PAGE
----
Shaun Munro reviews Tacoma…
The follow-up to Fullbright’s much-discussed exploration game Gone Home is an effort both ambitious and familiar, a frequently haunting, character-driven sci-fi drama that mostly overcomes its occasional divergences into ennui. Mostly.
The year is 2088, and protagonist Amy Ferrier is a technician sent to the titular abandoned space station to retrieve ODIN, a valuable AI, for her employer. As Amy ventures through the station to various access points and downloads chunks of ODIN’s data, she’s left to her own devices to explore and, using the station’s Augmented Reality system, piece together exactly what caused Tacoma to be abandoned in the first place.
Gameplay-wise, Tacoma is an incredibly simple title, and when reduced down to its most base components amounts to plugging in a hard drive, exploring the surrounding areas for AR recordings from the ship’s personnel, re-viewing these recordings from alternate perspectives of other crew members in the vicinity, and then moving onto the next area of the station and repeating the process. Somewhat amusingly, Fullbright has confirmed that the game can actually be beaten by simply watching the data download in real time, if you’re so inclined (for some reason).
Of course, the game is much more than the glib reduction above, and certainly gives the player plenty to sift through, in terms of the many puzzle-like recordings, the plentiful array of electronic documents you can swipe from the personnel, and the litany of objects strewn around the space station.
Though to this end Tacoma‘s core is very similar to Gone Home, the plot is meanwhile basically its polar opposite, and though we’ll keep details vague for the sake of spoilers, there are some genuinely provocative points the game raises about society’s current and future interface with technology, and how that relationship will evolve in fascinating and controversial ways over the coming decades and centuries.
The characters don’t feel far-flung from our own version of the human experience, though, with each of the eight crew members harbouring their own anxieties and, yes, relationship woes. Given the game’s incredibly short length, of around 2-3 hours depending upon how much you explore, it’s impressive that such a large cast feels this well-developed and distinct, even more so when you consider that, visually, they’re really just glowing, human-ish wire-frame blobs.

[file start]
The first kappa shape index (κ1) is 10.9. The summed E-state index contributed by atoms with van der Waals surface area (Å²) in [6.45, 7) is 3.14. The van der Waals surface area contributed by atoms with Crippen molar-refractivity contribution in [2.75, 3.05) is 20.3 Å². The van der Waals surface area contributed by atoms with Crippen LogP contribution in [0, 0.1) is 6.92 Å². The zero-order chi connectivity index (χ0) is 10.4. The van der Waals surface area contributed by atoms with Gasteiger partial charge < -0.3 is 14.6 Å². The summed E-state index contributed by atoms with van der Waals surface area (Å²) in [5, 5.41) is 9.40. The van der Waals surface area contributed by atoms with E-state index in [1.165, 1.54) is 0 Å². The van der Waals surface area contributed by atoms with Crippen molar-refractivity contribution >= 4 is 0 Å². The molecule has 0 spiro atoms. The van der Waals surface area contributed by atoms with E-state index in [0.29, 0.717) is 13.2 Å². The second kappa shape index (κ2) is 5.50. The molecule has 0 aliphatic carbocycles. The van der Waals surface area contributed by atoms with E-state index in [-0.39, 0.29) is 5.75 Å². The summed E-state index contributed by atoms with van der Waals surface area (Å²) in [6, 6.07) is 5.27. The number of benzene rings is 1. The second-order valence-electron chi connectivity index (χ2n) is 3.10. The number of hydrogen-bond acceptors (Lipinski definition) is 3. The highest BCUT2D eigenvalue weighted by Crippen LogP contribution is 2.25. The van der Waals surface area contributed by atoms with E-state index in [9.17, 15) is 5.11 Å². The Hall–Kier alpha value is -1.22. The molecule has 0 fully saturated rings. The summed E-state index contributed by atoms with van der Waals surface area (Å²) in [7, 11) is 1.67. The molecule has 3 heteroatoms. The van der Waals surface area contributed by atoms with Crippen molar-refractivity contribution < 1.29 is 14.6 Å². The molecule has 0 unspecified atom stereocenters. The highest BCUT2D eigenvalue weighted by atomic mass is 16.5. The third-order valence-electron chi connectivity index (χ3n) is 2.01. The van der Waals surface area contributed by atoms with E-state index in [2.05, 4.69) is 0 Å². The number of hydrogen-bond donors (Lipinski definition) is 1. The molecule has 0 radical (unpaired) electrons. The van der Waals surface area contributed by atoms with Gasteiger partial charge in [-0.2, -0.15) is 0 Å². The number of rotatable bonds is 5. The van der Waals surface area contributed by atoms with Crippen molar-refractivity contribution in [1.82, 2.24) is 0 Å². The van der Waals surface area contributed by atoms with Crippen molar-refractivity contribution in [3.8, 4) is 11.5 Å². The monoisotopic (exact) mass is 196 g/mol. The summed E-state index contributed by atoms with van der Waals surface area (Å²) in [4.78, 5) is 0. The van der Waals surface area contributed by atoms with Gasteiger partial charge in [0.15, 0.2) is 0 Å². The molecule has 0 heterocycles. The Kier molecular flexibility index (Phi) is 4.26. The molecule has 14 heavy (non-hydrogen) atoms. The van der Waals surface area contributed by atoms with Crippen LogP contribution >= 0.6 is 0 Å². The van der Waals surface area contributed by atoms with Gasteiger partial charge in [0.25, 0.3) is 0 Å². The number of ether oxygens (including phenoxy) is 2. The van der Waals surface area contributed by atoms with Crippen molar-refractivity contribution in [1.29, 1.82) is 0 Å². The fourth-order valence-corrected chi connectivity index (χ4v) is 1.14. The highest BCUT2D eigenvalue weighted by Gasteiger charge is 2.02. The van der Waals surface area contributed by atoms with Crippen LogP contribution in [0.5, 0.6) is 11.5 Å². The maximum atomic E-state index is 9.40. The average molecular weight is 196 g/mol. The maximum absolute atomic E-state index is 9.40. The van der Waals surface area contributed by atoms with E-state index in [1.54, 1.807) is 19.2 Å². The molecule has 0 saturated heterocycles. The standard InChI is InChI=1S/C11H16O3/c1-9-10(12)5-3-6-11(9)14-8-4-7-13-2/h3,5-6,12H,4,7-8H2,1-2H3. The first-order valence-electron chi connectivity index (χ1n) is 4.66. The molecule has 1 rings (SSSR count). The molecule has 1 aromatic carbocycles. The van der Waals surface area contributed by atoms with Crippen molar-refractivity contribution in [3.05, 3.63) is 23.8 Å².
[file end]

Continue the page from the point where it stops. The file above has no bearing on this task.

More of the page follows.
It’s almost a shame, then, that the game does show what the crew members actually look like in e-mails and so on, because the distorted, imperceptible nature of the coloured figures in the AR recordings would otherwise make it so easy for players to project their own thoughts, feelings and prejudices onto the scenario in an interesting social experiment. Still, for the sake of practicality, it’s understandable.
Much of the game’s success as an existential drama undeniably goes to the fantastic voice acting, which doesn’t feel remotely stagey or over-affected in the way most games do, while the well-realised sterility of the space station’s various hallways, meeting rooms and living quarters hammer home the desperate isolation the characters clearly feel beneath the surface. With almost every wall, floor and surface being slapped in oppressive grey, how could you not suffer from at least a little cabin fever?
As grand as all this is, though, the game does itself few favours by blatantly singling out its own repetition, with each data download and subsequent exploration segment being preceded by a lengthy elevator ride, a rather lazily-disguised loading screen that exacerbates just how disappointing it is that such an artistic and well-crafted game in so many areas has such an unimaginative core loop, especially with it being so short.
In a sense Tacoma feels like a giant contradiction at times, an undeniable stylistic leap from the more pared-down Gone Home, while taking a step back in terms of how the marriage of story and gameplay immerses the player.
However, the game is nevertheless easy to recommend for fans of Fullbright’s previous effort, dripping with genuine human emotion as it is, and presenting plenty for those who love to stop and smell the roses. The inevitable big reveal doesn’t even begin to touch the emotional impact of Gone Home‘s cathartic climax; it’s a half-silly, half-interesting concoction that at least gives players something to consider past the credits.
Even so, some gamers might find the £14.99 launch price a little steep for something you can comfortably beat in under two hours without rushing, so if you weren’t totally in love with Gone Home, you might want to keep this one in mind for a sale instead.
+ Excellent style and atmosphere
+ Terrific voice acting
+ Lots of extra material for those inclined
– Central gameplay loop is rather repetitive
– Steep launch price for the amount of content
Reviewed for PC (also available on Xbox One)
Shaun Munro – Follow me on Twitter for more video game rambling.